Record Power Usage Could Come With California Heat Wave

SACRAMENTO (CBS13) — California generated a record amount of solar energy this weekend: nearly 10,000 Megawatts of power. That makes it easier to ensure that enough energy gets to the entire state.

“We’re seeing exponential growth in our solar-energy installations,” said Anne Gonzales, spokesperson for California Independent Systems Operator.

The organization controls the state’s power grid and it’s been keeping an eye on the high temperatures since Friday. But back-to-back days of triple-digit numbers make it challenging to keep all of the grids up and running.

“This is where all of that planning comes into play,” Gonzales said. “A difference in one or two degrees can mean a difference in the megawatts that we have to supply to utilities.”

They’ve told electric companies to reduce strain on the power grid by not shutting down power plants for maintenance. Tuesday is expected to see the highest amount of energy used in California in 10 years.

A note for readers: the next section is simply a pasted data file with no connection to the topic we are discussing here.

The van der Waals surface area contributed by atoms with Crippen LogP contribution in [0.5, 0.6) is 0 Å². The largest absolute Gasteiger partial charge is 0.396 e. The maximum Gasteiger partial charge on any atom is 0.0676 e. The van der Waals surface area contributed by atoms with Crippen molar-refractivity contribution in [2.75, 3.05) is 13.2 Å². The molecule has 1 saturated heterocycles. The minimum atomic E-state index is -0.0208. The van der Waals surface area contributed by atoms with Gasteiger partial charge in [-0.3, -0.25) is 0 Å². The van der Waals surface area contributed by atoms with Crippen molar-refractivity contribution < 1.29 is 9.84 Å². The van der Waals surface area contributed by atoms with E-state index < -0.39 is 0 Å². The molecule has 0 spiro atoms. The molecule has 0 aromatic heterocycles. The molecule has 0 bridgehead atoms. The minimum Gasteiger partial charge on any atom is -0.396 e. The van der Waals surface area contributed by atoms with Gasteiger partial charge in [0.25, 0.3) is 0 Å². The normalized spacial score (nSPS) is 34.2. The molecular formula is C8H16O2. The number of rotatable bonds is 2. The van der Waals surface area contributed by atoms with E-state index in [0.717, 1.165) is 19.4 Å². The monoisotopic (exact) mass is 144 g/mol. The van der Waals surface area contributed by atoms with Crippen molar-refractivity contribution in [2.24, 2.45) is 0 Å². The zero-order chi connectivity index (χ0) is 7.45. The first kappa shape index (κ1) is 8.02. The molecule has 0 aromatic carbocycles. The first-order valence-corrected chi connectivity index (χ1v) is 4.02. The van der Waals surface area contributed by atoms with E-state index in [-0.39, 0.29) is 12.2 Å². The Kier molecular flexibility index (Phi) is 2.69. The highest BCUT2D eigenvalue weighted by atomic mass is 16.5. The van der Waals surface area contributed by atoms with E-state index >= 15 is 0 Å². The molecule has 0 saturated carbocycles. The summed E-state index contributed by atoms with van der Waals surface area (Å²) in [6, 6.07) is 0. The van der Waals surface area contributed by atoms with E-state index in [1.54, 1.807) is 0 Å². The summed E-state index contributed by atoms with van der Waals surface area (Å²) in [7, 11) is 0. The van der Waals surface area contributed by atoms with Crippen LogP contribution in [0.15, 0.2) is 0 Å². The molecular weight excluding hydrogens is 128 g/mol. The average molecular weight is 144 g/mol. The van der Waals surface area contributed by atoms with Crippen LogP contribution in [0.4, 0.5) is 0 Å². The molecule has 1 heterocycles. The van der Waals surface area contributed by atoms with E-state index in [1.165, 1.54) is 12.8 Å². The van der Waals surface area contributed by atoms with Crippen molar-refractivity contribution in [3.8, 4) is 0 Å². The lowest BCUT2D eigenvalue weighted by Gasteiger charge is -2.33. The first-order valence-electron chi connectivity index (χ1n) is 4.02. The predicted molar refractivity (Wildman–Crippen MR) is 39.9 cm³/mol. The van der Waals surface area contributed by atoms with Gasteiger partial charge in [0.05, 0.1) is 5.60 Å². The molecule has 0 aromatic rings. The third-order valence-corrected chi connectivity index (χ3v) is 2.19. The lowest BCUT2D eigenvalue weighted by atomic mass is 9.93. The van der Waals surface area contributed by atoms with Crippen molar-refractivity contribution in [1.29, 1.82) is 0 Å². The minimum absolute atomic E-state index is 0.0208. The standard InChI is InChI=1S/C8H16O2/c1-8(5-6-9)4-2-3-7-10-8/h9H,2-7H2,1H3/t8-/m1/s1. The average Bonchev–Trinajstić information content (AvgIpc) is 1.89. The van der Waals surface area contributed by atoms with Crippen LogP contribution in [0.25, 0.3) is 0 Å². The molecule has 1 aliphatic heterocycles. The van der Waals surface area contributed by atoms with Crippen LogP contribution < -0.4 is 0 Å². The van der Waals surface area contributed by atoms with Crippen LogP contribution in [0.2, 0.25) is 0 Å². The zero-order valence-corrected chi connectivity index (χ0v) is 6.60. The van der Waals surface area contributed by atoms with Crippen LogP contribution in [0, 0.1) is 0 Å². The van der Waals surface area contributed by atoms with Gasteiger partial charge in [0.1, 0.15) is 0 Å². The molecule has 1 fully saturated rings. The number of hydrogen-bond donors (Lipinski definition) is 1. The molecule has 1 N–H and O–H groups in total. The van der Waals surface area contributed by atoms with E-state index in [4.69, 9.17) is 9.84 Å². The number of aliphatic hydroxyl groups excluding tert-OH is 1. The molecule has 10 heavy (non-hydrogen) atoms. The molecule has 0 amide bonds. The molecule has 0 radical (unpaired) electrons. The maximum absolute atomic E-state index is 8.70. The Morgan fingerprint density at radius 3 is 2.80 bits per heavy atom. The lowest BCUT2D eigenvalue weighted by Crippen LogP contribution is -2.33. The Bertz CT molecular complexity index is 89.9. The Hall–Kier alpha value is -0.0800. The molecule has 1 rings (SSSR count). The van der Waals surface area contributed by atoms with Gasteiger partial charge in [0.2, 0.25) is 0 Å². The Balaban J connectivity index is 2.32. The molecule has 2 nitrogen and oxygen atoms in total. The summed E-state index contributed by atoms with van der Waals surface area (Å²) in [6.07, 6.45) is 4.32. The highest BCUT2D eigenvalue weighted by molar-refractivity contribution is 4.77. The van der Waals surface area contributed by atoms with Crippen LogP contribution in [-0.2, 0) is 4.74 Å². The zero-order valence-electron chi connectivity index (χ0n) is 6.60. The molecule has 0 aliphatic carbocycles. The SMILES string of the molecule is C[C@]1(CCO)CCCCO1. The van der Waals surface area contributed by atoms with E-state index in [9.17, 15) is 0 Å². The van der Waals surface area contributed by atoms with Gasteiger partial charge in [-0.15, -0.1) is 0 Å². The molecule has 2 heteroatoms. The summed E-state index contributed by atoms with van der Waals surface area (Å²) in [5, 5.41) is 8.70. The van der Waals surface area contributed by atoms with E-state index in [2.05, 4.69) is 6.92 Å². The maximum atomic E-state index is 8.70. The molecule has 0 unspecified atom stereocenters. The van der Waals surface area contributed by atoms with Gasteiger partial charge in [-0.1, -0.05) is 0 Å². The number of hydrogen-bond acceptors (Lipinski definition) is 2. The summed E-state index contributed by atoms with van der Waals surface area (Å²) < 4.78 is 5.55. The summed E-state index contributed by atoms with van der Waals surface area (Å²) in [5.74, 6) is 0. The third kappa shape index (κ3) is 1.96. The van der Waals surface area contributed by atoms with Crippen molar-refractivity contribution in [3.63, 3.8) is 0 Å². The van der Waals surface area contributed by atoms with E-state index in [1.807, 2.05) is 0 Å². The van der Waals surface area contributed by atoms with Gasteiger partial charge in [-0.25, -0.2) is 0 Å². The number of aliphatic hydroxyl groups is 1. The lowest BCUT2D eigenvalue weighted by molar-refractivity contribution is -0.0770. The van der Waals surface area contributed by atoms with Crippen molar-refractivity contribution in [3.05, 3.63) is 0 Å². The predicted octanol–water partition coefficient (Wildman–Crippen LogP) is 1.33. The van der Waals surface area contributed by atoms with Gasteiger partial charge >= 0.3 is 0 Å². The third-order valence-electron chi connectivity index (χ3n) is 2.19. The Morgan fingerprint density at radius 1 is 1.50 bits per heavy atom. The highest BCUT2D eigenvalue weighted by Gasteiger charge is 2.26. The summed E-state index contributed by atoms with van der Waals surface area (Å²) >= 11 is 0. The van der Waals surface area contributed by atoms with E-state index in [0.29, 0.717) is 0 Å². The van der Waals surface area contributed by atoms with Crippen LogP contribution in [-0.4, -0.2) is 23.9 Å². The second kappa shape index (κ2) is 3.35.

“It’s not a good time to wash down the equipment this week,” Gonzales said. “We need you to be online and ready.”

Between the high Sierra snow melt creating more hydropower and record solar power generation, Gonzales is confident there will be enough power to go around.

“June, July, and August are very sunny months and lots of solar energy can be produced,” she said.

Still, high temperatures mean high stress on power lines.

“There was kind of a pop and then everything went quiet and went dark and got hot,” said Tom Grant, who lives in the Arden area.

About 200 homes in his neighborhood lost power for nearly two hours after a fuse blew overhead.

“We did our best just to kind of keep down and keep cool and not move around til we needed to,” Grant explained.

CAL ISO just issued a flex alert for the next two days asking Californians to conserve electricity during the late afternoon, when air conditioners are typically at peak use. CAL ISO asks that between 2 and 9 p.m., consumers turn out unneeded lights, set the AC to 78 degrees or higher, and run pool pumps at night, instead of during the day.

“We usually get a good response and it’s one of the most powerful things that we have at our disposal,” Gonzales said.

But cutting back on AC isn’t ideal for people who plan to be home during the hottest time of the day.

“I hope this isn’t the beginning of a long week for all of us but it could be,” Grant said.

More from Macy Jenkins
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